The former brewery Bötzow Berlin, on the border of Mitte and Prenzlauer Berg, lay fallow for 20 years before being purchased, in 2010, by Dr. Hans Georg Näder, the owner of Ottobock, a prosthetics manufacturing company. Dr. Näder plans a grand transformation of the sprawling complex, with space planned for a scientific research campus, art galleries, stores, offices and even a hotel.
The first inhabitants of the space are a team of cooks under Tim Raue who send out their high-end take on classic Berlin comfort food (Königsberger Klopse, Brathering, Sülze) from Thursday to Saturday every week at dinner as well as at lunchtime. The restaurant, called La Soupe Populaire, is located in a part of the brewery called the Atelierhaus. Each month, a new installation of art graces the gritty walls (this month, Andreas Gursky) and the cooks come up with special menus to pair with the changing pieces. But the regular menu holds fast.
The location is a distinctly weird place - cavernous and dark and spooky, you find yourself not really wanting to walk through the echoing hallways by yourself. But, improbably, a cozy, warm restaurant has successfully been crafted within the slightly forbidding walls of Bötzow Berlin. Mismatched china for bread dishes and cheerful, floral seat cushions mingle with the austere elegance of KPM Urbino porcelain plates. The charming, convivial atmosphere softens the harshness of the exposed pipes and brick.
Michael Jaeger, the chef de cuisine, sends out well-crafted German comfort food from a kitchen that clearly has a twinkle in its eye as well as serious cooking chops. Senfei, that old cafeteria classic of boiled eggs in mustard sauce, has been reimagined as a soft-cooked poached egg quivering on top of a silky mustard sauce. There are crisp homemade potato chips for some textural contrast and a bit of char caviar on top but to cut through the unctuous richness of it all, a layer of cool cubes of sour beet salad is hidden at the bottom of the bowl.
Another evening that I was there, I had the pleasure of eating a slice of Spanferkelsülze (not pictured) with a bit of sweet mustardy pickle alongside as an appetizer. Sülze (aspic) certainly has had its image challenges along the way, but Jaeger's take - the meat tender and savory, the aspic just barely there, and coins of spicy carrots studding each slice - gives this tired old dish a much-deserved new life.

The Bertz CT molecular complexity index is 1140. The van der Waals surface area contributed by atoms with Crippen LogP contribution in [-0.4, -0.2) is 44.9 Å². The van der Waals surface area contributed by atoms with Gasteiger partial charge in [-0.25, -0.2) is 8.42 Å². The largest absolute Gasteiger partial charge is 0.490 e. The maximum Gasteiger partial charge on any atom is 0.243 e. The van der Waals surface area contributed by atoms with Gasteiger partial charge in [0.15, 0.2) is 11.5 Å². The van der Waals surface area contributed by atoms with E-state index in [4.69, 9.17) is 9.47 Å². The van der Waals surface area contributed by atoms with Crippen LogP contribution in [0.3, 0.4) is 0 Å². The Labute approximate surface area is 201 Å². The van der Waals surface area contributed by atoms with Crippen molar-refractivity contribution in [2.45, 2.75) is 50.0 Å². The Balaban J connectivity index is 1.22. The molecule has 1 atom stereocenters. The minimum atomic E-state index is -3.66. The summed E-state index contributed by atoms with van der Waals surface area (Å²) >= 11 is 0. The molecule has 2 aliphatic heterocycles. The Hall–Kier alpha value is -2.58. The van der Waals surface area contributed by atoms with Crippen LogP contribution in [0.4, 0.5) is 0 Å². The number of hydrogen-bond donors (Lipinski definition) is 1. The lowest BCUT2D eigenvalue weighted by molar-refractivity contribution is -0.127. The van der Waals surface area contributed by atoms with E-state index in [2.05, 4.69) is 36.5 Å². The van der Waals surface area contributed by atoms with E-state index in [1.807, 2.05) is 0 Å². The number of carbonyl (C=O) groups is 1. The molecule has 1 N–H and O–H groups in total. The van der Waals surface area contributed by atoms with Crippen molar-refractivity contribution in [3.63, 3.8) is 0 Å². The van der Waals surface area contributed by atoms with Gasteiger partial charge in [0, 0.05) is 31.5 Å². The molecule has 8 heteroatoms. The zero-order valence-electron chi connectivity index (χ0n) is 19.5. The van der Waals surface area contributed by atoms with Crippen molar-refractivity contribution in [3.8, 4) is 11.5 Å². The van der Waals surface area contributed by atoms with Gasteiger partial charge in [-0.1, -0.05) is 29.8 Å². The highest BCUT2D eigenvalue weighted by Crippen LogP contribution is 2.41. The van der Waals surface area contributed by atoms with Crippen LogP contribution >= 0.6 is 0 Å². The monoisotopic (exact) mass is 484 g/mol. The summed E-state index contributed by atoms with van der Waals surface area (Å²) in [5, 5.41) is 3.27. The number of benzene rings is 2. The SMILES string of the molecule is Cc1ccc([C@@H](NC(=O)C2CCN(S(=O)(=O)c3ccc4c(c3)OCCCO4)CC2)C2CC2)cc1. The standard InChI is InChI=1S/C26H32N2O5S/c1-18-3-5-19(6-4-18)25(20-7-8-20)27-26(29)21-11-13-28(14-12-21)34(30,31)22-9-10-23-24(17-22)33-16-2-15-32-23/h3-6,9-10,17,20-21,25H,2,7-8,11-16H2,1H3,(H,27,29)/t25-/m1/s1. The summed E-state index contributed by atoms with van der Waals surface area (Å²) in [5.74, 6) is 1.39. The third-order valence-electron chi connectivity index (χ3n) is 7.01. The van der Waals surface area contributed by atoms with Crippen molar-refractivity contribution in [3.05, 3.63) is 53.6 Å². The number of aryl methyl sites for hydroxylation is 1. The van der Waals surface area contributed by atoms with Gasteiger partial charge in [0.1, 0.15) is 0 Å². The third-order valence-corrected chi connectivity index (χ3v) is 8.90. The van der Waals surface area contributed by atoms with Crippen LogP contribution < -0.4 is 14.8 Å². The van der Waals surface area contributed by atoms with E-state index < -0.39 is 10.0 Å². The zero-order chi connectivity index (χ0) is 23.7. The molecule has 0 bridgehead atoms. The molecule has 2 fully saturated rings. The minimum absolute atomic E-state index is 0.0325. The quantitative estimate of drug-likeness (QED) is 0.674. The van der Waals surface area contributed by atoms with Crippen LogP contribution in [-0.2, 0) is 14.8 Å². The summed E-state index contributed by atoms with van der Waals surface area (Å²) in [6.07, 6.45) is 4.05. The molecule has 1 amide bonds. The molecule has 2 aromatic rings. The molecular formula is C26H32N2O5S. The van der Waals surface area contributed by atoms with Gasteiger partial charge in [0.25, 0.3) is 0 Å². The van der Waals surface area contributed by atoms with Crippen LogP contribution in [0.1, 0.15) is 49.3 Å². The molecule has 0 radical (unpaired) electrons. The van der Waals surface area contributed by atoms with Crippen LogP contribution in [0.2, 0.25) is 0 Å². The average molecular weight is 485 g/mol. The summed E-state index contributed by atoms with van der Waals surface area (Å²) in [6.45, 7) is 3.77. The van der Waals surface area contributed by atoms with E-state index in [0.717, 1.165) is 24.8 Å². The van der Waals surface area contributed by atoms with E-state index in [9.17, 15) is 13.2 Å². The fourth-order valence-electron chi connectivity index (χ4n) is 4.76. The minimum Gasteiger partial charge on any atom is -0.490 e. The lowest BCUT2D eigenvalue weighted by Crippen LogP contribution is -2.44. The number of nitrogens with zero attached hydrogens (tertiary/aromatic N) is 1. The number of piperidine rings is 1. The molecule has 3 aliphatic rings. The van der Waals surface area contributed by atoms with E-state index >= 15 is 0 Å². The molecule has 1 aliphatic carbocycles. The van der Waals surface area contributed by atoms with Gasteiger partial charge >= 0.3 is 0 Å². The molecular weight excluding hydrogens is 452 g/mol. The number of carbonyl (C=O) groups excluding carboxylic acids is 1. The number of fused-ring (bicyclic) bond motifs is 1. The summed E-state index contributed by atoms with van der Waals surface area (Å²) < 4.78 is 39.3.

Mains include this dish of nicely cooked cod served with Schmorgurken and a creamy, bright green tarragon sauce. I'm not sure I'll ever love Schmorgurken, but given the Soupe Populaire treatment, it's hard not to like them. And besides, it's wonderful to see a restaurant concept adhered to so rigorously and so successfully. Oma's Berliner Küche never had as good an ambassador as La Soupe Populaire.
Königsberger Klopse, served with shreds of sweet-sour beets and buttery puréed potatoes are clearly the kitchen's pride and joy. They are rich and porky, capped with a few crunchy breadcrumbs and just a bit too salty for my taste.
The wines on the menu are almost entirely German and quite excellent in addition to being good value. I'm particularly partial to the Dreissigacker bottles.
The first night I was at La Soupe Populaire, dessert was a modernist take on Bienenstich - two layers of plain yellow cake filled with cream, apricot ice cream and topped with a crunchy disc of caramelized almonds. Though I loved the attempt at reimagining this old stalwart, I found the cake a flavorless disappointment and the other elements, while delicious, couldn't redeem it.
But the second time I went, dessert was a raging success: a scoop of lusty cherry sorbet atop a silky poppyseed mousse with little cubes of toasted brioche scattered throughout. I scraped my bowl clean and realized I loved this version even more than the original, ribsticking dessert. Which is how it should be.
La Soupe Populaire is a lovely addition to Berlin's restaurant scene and I've already recommended it to many people. Go if you're a tourist, go if you're a longtime resident - it holds something for both, an introduction to Berlin as well as a reminder of how fun, creative and wonderful this city can be. I'll brave the scary halls of Bötzow anytime to go back.
PS: A nice little bonus: there's free parking on the grounds.
La Soupe Populaire
Bötzow Berlin - Atelierhaus
Prenzlauer Allee 242
Tel: (030) 44 319 680